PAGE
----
Now if you were to ask Mony what his favorite part was, he would say Monkfish rice. That was a local dish we had one of the nights at a small restaurant by the shore. It was creamy without being heavy, with just the right amount of seafood without it being too fishy. When he mentioned to me that he wanted to recreate this dish at home, I'll be honest, I had my doubts. Not only would my kitchen end up looking like a tornado had hit it, but the final dish would taint my memories of that beautiful dish. Now this is not a jab at Mony's cooking skills, but the truth of the matter is that we just don't have the same local ingredients, nor the freshness available here as they do there. So no matter how well Mony cooked, it still wouldn't be able to compare to the legendary dish.

Okay now listen carefully because you won't hear this very often:

I was wrong.

He recreated this dish as perfectly as the little old grandma in a Portuguese kitchen. It had the right seasoning, the right texture, the right consistency.

He was right, I was wrong.

ARROZ DE TAMBORIL (Monkfish rice)

Serves 4

600g monkfish fillets, skinned
8 raw prawns, unpeeled
4 tbsp olive oil
1 onion, finely chopped
3 garlic cloves, finely chopped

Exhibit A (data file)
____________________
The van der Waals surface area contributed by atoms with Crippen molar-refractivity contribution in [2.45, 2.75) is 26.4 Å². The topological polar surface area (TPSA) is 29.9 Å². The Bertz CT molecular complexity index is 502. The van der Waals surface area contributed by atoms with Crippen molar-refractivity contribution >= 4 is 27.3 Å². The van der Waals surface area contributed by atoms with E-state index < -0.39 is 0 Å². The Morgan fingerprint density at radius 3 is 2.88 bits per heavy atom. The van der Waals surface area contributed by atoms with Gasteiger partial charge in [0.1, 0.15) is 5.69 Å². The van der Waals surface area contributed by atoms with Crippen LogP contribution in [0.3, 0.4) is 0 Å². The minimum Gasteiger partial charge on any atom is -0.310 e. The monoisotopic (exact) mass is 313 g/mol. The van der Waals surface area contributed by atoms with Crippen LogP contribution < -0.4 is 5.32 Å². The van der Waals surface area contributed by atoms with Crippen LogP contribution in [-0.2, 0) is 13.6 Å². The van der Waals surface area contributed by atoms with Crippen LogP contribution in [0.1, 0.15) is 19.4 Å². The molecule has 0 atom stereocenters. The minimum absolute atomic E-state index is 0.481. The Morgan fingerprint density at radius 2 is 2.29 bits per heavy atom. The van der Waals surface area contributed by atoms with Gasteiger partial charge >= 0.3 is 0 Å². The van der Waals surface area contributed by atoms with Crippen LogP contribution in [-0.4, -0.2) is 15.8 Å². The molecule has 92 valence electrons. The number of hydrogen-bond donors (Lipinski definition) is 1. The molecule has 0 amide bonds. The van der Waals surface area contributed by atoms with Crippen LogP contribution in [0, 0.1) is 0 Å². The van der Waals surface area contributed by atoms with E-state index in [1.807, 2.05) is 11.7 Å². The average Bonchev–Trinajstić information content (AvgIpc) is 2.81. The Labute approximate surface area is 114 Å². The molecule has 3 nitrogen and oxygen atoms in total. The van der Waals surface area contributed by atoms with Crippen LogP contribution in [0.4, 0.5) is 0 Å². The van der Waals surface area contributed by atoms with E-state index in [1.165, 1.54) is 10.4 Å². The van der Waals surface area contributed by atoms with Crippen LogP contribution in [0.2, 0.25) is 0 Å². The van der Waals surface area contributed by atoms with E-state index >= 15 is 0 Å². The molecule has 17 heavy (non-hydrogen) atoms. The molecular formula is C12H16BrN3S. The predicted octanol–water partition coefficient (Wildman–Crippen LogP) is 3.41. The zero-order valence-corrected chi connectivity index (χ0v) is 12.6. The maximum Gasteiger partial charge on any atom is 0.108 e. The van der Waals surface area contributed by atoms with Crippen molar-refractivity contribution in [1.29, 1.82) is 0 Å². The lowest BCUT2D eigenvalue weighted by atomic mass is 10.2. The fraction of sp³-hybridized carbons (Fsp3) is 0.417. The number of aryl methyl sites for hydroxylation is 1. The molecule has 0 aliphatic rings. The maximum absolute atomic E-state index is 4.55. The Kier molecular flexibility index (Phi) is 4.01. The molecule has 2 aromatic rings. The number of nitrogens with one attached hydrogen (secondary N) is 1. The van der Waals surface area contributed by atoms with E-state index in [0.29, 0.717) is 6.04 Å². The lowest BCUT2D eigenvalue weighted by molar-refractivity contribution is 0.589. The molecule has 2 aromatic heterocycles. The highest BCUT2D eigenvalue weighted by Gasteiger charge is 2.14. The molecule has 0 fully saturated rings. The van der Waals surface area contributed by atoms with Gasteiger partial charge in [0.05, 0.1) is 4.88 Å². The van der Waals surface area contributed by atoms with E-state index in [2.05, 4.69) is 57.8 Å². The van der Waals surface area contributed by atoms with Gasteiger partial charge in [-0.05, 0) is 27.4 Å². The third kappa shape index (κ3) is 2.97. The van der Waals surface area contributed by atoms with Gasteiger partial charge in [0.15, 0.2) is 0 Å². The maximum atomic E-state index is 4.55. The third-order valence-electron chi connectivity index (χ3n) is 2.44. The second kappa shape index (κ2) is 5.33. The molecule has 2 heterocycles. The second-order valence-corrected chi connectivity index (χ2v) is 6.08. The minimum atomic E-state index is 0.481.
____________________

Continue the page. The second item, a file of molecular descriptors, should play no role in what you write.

1 sweet red pepper, finely chopped
2 chorizo sausages, sliced
2 large tomatoes, chopped
1.3 liters hot stock (vegetable or fish)
400g risotto rice
1 tsp Spanish paprika
2 bay leaves
Sea salt and pepper
2 tbsp flat parsley leaves, torn
1 lemon

Cut the fish into healthy, bite-sized pieces.
Heat half the olive oil in a frying pan and cook the fish and prawns on all sides until they change colour. Remove to a plate and season well. Add the remaining oil and cook the onion, garlic, red pepper and chorizo and fry for 10 minutes, stirring well. Add the tomatoes, stock or water and bring to the boil. Add the (unwashed) rice, paprika, bay leaves, salt and pepper, stirring well.
Reduce the heat to very low, cover and simmer for 20 minutes until the rice is almost cooked but still wet and soupy (add more stock if not). Add the monkfish, prawns and parsley and simmer gently for 10 minutes.